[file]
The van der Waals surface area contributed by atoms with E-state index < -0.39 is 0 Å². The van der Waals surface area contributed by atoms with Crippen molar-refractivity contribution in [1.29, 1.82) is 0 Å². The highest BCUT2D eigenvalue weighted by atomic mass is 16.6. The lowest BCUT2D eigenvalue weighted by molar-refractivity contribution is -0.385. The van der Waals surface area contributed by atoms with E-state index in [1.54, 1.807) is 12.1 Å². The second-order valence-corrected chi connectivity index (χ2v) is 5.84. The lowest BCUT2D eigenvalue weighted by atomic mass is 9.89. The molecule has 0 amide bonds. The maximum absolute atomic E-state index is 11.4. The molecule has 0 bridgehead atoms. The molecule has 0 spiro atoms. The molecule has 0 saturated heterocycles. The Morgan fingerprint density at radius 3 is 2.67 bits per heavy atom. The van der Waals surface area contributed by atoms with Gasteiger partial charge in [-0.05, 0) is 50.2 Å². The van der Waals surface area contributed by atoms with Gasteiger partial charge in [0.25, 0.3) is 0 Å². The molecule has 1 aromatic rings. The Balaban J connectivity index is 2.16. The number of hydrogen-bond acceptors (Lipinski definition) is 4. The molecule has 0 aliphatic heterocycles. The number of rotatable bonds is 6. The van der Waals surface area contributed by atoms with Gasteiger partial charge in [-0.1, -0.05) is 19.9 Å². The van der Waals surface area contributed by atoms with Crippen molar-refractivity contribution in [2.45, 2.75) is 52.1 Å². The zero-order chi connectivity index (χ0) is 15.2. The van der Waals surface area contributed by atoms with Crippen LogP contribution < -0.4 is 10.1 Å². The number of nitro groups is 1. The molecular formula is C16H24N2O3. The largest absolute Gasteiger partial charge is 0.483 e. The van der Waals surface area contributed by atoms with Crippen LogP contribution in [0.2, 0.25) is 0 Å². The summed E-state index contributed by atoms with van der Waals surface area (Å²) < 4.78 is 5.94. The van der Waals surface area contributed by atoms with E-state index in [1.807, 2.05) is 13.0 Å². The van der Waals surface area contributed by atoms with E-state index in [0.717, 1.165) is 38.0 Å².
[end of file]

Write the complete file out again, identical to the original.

The van der Waals surface area contributed by atoms with E-state index < -0.39 is 0 Å². The van der Waals surface area contributed by atoms with Crippen molar-refractivity contribution in [1.29, 1.82) is 0 Å². The highest BCUT2D eigenvalue weighted by atomic mass is 16.6. The lowest BCUT2D eigenvalue weighted by molar-refractivity contribution is -0.385. The van der Waals surface area contributed by atoms with E-state index in [1.54, 1.807) is 12.1 Å². The second-order valence-corrected chi connectivity index (χ2v) is 5.84. The lowest BCUT2D eigenvalue weighted by atomic mass is 9.89. The molecule has 0 amide bonds. The maximum absolute atomic E-state index is 11.4. The molecule has 0 bridgehead atoms. The molecule has 0 spiro atoms. The molecule has 0 saturated heterocycles. The Morgan fingerprint density at radius 3 is 2.67 bits per heavy atom. The van der Waals surface area contributed by atoms with Gasteiger partial charge in [-0.05, 0) is 50.2 Å². The van der Waals surface area contributed by atoms with Gasteiger partial charge in [0.25, 0.3) is 0 Å². The molecule has 1 aromatic rings. The Balaban J connectivity index is 2.16. The number of hydrogen-bond acceptors (Lipinski definition) is 4. The molecule has 0 aliphatic heterocycles. The number of rotatable bonds is 6. The van der Waals surface area contributed by atoms with Gasteiger partial charge in [-0.1, -0.05) is 19.9 Å². The van der Waals surface area contributed by atoms with Crippen molar-refractivity contribution in [2.45, 2.75) is 52.1 Å². The zero-order chi connectivity index (χ0) is 15.2. The van der Waals surface area contributed by atoms with Crippen LogP contribution < -0.4 is 10.1 Å². The number of nitro groups is 1. The molecular formula is C16H24N2O3. The largest absolute Gasteiger partial charge is 0.483 e. The van der Waals surface area contributed by atoms with Crippen LogP contribution in [0.2, 0.25) is 0 Å². The summed E-state index contributed by atoms with van der Waals surface area (Å²) < 4.78 is 5.94. The van der Waals surface area contributed by atoms with E-state index in [1.807, 2.05) is 13.0 Å². The van der Waals surface area contributed by atoms with E-state index in [0.717, 1.165) is 38.0 Å².